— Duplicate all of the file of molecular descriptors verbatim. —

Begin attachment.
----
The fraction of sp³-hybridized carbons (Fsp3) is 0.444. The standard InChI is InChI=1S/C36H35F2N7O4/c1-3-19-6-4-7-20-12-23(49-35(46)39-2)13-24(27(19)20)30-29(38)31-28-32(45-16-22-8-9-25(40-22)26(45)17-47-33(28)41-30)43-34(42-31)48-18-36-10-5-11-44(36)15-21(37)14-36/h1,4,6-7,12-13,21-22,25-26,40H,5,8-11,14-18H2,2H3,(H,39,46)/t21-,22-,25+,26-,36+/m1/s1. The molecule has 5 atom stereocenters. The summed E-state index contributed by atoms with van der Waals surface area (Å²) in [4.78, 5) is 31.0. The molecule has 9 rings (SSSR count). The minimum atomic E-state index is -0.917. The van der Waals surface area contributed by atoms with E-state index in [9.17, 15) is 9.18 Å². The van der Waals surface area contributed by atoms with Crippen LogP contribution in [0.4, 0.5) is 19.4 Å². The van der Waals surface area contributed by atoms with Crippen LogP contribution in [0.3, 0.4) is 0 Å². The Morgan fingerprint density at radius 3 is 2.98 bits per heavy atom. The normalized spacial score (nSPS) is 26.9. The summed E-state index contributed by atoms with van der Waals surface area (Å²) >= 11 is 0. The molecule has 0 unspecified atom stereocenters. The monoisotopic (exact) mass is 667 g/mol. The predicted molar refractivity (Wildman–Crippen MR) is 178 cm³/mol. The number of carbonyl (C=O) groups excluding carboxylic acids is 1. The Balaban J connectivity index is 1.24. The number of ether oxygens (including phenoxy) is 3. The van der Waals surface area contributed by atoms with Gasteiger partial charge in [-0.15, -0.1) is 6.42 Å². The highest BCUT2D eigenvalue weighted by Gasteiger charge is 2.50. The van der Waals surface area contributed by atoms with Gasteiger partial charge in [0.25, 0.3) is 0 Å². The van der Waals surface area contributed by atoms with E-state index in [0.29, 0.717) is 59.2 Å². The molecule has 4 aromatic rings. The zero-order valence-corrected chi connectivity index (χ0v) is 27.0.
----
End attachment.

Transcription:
The fraction of sp³-hybridized carbons (Fsp3) is 0.444. The standard InChI is InChI=1S/C36H35F2N7O4/c1-3-19-6-4-7-20-12-23(49-35(46)39-2)13-24(27(19)20)30-29(38)31-28-32(45-16-22-8-9-25(40-22)26(45)17-47-33(28)41-30)43-34(42-31)48-18-36-10-5-11-44(36)15-21(37)14-36/h1,4,6-7,12-13,21-22,25-26,40H,5,8-11,14-18H2,2H3,(H,39,46)/t21-,22-,25+,26-,36+/m1/s1. The molecule has 5 atom stereocenters. The summed E-state index contributed by atoms with van der Waals surface area (Å²) in [4.78, 5) is 31.0. The molecule has 9 rings (SSSR count). The minimum atomic E-state index is -0.917. The van der Waals surface area contributed by atoms with E-state index in [9.17, 15) is 9.18 Å². The van der Waals surface area contributed by atoms with Crippen LogP contribution in [0.4, 0.5) is 19.4 Å². The van der Waals surface area contributed by atoms with Crippen LogP contribution in [0.3, 0.4) is 0 Å². The Morgan fingerprint density at radius 3 is 2.98 bits per heavy atom. The normalized spacial score (nSPS) is 26.9. The summed E-state index contributed by atoms with van der Waals surface area (Å²) >= 11 is 0. The molecule has 0 unspecified atom stereocenters. The monoisotopic (exact) mass is 667 g/mol. The predicted molar refractivity (Wildman–Crippen MR) is 178 cm³/mol. The number of carbonyl (C=O) groups excluding carboxylic acids is 1. The Balaban J connectivity index is 1.24. The number of ether oxygens (including phenoxy) is 3. The van der Waals surface area contributed by atoms with Gasteiger partial charge in [-0.15, -0.1) is 6.42 Å². The highest BCUT2D eigenvalue weighted by Gasteiger charge is 2.50. The van der Waals surface area contributed by atoms with Gasteiger partial charge in [0.25, 0.3) is 0 Å². The van der Waals surface area contributed by atoms with E-state index in [0.29, 0.717) is 59.2 Å². The molecule has 4 aromatic rings. The zero-order valence-corrected chi connectivity index (χ0v) is 27.0.